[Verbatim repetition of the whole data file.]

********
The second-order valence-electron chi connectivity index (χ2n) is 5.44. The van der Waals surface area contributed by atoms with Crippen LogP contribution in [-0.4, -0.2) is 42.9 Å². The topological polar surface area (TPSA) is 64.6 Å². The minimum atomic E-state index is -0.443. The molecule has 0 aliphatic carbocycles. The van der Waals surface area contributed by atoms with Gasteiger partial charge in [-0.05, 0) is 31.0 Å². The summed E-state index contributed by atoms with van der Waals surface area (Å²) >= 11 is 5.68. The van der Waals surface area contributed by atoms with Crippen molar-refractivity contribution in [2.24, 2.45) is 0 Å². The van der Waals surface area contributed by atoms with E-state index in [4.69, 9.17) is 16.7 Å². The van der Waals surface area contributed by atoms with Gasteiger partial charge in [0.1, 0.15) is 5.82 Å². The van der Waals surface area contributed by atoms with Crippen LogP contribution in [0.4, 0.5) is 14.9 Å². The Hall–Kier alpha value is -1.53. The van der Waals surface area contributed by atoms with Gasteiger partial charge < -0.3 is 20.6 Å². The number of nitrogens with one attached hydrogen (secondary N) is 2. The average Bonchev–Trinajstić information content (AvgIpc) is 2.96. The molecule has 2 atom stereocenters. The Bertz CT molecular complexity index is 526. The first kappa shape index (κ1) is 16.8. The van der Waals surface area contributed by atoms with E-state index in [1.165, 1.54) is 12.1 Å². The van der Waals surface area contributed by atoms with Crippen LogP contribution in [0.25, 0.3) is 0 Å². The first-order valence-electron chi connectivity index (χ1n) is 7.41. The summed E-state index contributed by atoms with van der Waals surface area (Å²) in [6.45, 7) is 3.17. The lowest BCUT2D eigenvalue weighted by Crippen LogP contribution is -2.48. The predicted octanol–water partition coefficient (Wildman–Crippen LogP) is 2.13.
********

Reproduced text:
The second-order valence-electron chi connectivity index (χ2n) is 5.44. The van der Waals surface area contributed by atoms with Crippen LogP contribution in [-0.4, -0.2) is 42.9 Å². The topological polar surface area (TPSA) is 64.6 Å². The minimum atomic E-state index is -0.443. The molecule has 0 aliphatic carbocycles. The van der Waals surface area contributed by atoms with Gasteiger partial charge in [-0.05, 0) is 31.0 Å². The summed E-state index contributed by atoms with van der Waals surface area (Å²) >= 11 is 5.68. The van der Waals surface area contributed by atoms with Crippen molar-refractivity contribution in [2.24, 2.45) is 0 Å². The van der Waals surface area contributed by atoms with E-state index in [4.69, 9.17) is 16.7 Å². The van der Waals surface area contributed by atoms with Gasteiger partial charge in [0.1, 0.15) is 5.82 Å². The van der Waals surface area contributed by atoms with Crippen LogP contribution in [0.4, 0.5) is 14.9 Å². The Hall–Kier alpha value is -1.53. The van der Waals surface area contributed by atoms with Gasteiger partial charge < -0.3 is 20.6 Å². The number of nitrogens with one attached hydrogen (secondary N) is 2. The average Bonchev–Trinajstić information content (AvgIpc) is 2.96. The molecule has 2 atom stereocenters. The Bertz CT molecular complexity index is 526. The first kappa shape index (κ1) is 16.8. The van der Waals surface area contributed by atoms with E-state index in [1.165, 1.54) is 12.1 Å². The van der Waals surface area contributed by atoms with Crippen LogP contribution in [0.25, 0.3) is 0 Å². The first-order valence-electron chi connectivity index (χ1n) is 7.41. The summed E-state index contributed by atoms with van der Waals surface area (Å²) in [6.45, 7) is 3.17. The lowest BCUT2D eigenvalue weighted by Crippen LogP contribution is -2.48. The predicted octanol–water partition coefficient (Wildman–Crippen LogP) is 2.13.